[Marxism] NYT As a Debt Deadline Looms for Venezuela, Maduro Is Defiant

Anthony Boynton anthony.boynton at gmail.com
Fri Nov 3 08:53:56 MDT 2017


As a Debt Deadline Looms for Venezuela, Maduro Is Defiant

By KIRK SEMPLE <https://www.nytimes.com/by/kirk-semple> and CLIFFORD KRAUSS
<https://www.nytimes.com/by/clifford-krauss>NOV. 2, 2017
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Photo
President Nicolás Maduro said his vice president, Tareck El Aissami, left,
will lead the restructuring effort.CreditMiraflores Palace, via Reuters

CARACAS, Venezuela — With the threat of default looming over Venezuela
<https://www.nytimes.com/topic/destination/venezuela?8qa>, President
Nicolás Maduro said late Thursday that his government would initiate a
restructuring and refinancing of the country’s foreign debt.

The announcement came at the deadline for a $1.2 billion payment by the
state oil company on a maturing bond, which Mr. Maduro said his government
would instead deliver on Friday.

Speaking on national television, Mr. Maduro said that his government was
fighting “a battle for the financial stability and tranquillity of
Venezuela.”

“We’re going to win this battle,” he vowed.

The move is an acknowledgment of how serious the government’s financial
problems have become, and throws further into doubt the future of the
country, which has been grappling with an economic crisis that has caused dire
shortages of food and medicine
<https://www.nytimes.com/2016/12/25/world/americas/venezuela-hunger.html>.

Mr. Maduro has blamed the crisis in part on the Trump administration, which
he has accused of leading an “economic war” against his country through
economic sanctions intended to prevent Venezuela’s government from
contracting new debt.
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   <https://www.nytimes.com/2017/10/29/business/energy-environment/russia-venezula-oil-rosneft.html>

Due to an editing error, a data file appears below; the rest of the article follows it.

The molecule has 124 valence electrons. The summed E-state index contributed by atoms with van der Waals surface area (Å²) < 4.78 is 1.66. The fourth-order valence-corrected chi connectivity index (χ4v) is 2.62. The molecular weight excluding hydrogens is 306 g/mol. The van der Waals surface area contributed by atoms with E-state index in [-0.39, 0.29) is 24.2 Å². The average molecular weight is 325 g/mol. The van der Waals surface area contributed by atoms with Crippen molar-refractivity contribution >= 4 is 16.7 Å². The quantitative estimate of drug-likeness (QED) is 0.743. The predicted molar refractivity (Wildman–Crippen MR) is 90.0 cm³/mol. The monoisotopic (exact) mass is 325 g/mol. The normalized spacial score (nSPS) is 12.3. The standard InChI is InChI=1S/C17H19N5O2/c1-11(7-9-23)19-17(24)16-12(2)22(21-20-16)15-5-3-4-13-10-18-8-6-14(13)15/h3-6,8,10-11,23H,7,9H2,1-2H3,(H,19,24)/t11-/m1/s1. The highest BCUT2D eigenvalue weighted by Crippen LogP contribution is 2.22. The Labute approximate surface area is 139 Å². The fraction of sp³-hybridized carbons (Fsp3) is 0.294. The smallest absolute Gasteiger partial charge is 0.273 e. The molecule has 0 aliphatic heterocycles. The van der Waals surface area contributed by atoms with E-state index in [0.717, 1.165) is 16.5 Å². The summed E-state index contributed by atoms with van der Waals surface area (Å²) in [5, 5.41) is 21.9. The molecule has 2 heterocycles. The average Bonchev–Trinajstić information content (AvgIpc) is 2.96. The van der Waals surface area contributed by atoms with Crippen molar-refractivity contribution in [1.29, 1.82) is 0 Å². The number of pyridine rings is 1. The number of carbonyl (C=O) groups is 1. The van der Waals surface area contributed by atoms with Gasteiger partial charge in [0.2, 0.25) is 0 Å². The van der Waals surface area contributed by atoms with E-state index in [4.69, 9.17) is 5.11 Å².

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<https://www.nytimes.com/2017/11/02/world/americas/venezuela-debt.html?rref=collection%2Fsectioncollection%2Fworld&action=click&contentCollection=world&region=rank&module=package&version=highlights&contentPlacement=1&pgtype=sectionfront#story-continues-3>

Given the sanctions, however, it remained unclear how Mr. Maduro intended
to restructure the government’s debt.

“There’s no way to restructure under existing U.S. sanctions, but the
government may be hoping that bond holders now pressure the Trump
administration to create an exemption to the sanctions,” said Risa
Grais-Targow, director for Latin America at Eurasia Group, a political risk
analysis firm.

In a challenge to the Trump administration, Mr. Maduro also named Vice
President Tareck El Aisammí
<https://www.nytimes.com/2017/02/16/world/americas/venezuela-tareck-el-aissami-drugs-sanctions-maduro.html>
to
lead the efforts. Mr. El Aisammí has been sanctioned by the United States
over allegations that he is a narcotics trafficker, which blocks Americans
from doing business with him.

There was no grace period for the loan payment due on Thursday, and it
remained unclear how investors would react to the failure of the state oil
company, Petróleos de Venezuela, or Pdvsa, to make the payment on time.

But Diego Ferro, co-chief investment officer at Greylock Capital
Management, a New York hedge fund that invests in distressed high-yield
bonds, said the restructuring announcement could buy Mr. Maduro some time
with bondholders and the Venezuelan people.

“People were expecting the payment late anyway,” he said. “As of now they
have at least a few months to come up with an offer to put off litigation
in the United States. It will depend on what they offer” in terms of
payments of principal and interest.
Photo
Venezuela’s state oil company, Petróleos de Venezuela, or Pdvsa, has